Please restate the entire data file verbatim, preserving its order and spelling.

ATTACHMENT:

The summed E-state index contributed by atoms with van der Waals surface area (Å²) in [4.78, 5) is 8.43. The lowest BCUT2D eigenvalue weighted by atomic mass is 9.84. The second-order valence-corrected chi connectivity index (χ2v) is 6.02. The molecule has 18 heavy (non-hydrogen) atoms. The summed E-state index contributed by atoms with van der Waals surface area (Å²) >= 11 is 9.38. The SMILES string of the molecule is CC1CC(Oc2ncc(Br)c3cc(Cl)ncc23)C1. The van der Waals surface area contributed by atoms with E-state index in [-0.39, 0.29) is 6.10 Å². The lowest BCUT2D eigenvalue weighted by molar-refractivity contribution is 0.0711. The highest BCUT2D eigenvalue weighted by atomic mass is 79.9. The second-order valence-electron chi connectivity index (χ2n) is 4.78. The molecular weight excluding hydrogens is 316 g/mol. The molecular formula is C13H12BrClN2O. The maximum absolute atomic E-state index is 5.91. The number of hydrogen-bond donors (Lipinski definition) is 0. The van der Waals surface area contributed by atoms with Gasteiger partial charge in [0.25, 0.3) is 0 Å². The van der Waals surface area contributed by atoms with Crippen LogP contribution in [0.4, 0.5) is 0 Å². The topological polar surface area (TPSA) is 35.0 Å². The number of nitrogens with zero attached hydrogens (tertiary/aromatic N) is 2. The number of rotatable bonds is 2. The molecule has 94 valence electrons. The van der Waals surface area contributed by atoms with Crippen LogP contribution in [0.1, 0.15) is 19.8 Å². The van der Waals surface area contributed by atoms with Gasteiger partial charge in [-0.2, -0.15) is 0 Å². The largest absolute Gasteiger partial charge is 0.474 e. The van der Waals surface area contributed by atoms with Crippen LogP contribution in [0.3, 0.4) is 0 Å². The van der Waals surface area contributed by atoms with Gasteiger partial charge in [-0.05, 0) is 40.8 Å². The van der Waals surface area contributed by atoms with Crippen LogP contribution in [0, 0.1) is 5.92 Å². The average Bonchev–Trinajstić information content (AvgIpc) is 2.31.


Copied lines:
The summed E-state index contributed by atoms with van der Waals surface area (Å²) in [4.78, 5) is 8.43. The lowest BCUT2D eigenvalue weighted by atomic mass is 9.84. The second-order valence-corrected chi connectivity index (χ2v) is 6.02. The molecule has 18 heavy (non-hydrogen) atoms. The summed E-state index contributed by atoms with van der Waals surface area (Å²) >= 11 is 9.38. The SMILES string of the molecule is CC1CC(Oc2ncc(Br)c3cc(Cl)ncc23)C1. The van der Waals surface area contributed by atoms with E-state index in [-0.39, 0.29) is 6.10 Å². The lowest BCUT2D eigenvalue weighted by molar-refractivity contribution is 0.0711. The highest BCUT2D eigenvalue weighted by atomic mass is 79.9. The second-order valence-electron chi connectivity index (χ2n) is 4.78. The molecular weight excluding hydrogens is 316 g/mol. The molecular formula is C13H12BrClN2O. The maximum absolute atomic E-state index is 5.91. The number of hydrogen-bond donors (Lipinski definition) is 0. The van der Waals surface area contributed by atoms with Gasteiger partial charge in [0.25, 0.3) is 0 Å². The van der Waals surface area contributed by atoms with Crippen LogP contribution in [0.4, 0.5) is 0 Å². The topological polar surface area (TPSA) is 35.0 Å². The number of nitrogens with zero attached hydrogens (tertiary/aromatic N) is 2. The number of rotatable bonds is 2. The molecule has 94 valence electrons. The van der Waals surface area contributed by atoms with Crippen LogP contribution in [0.1, 0.15) is 19.8 Å². The van der Waals surface area contributed by atoms with Gasteiger partial charge in [-0.2, -0.15) is 0 Å². The largest absolute Gasteiger partial charge is 0.474 e. The van der Waals surface area contributed by atoms with Crippen LogP contribution in [0.3, 0.4) is 0 Å². The van der Waals surface area contributed by atoms with Gasteiger partial charge in [-0.05, 0) is 40.8 Å². The van der Waals surface area contributed by atoms with Crippen LogP contribution in [0, 0.1) is 5.92 Å². The average Bonchev–Trinajstić information content (AvgIpc) is 2.31.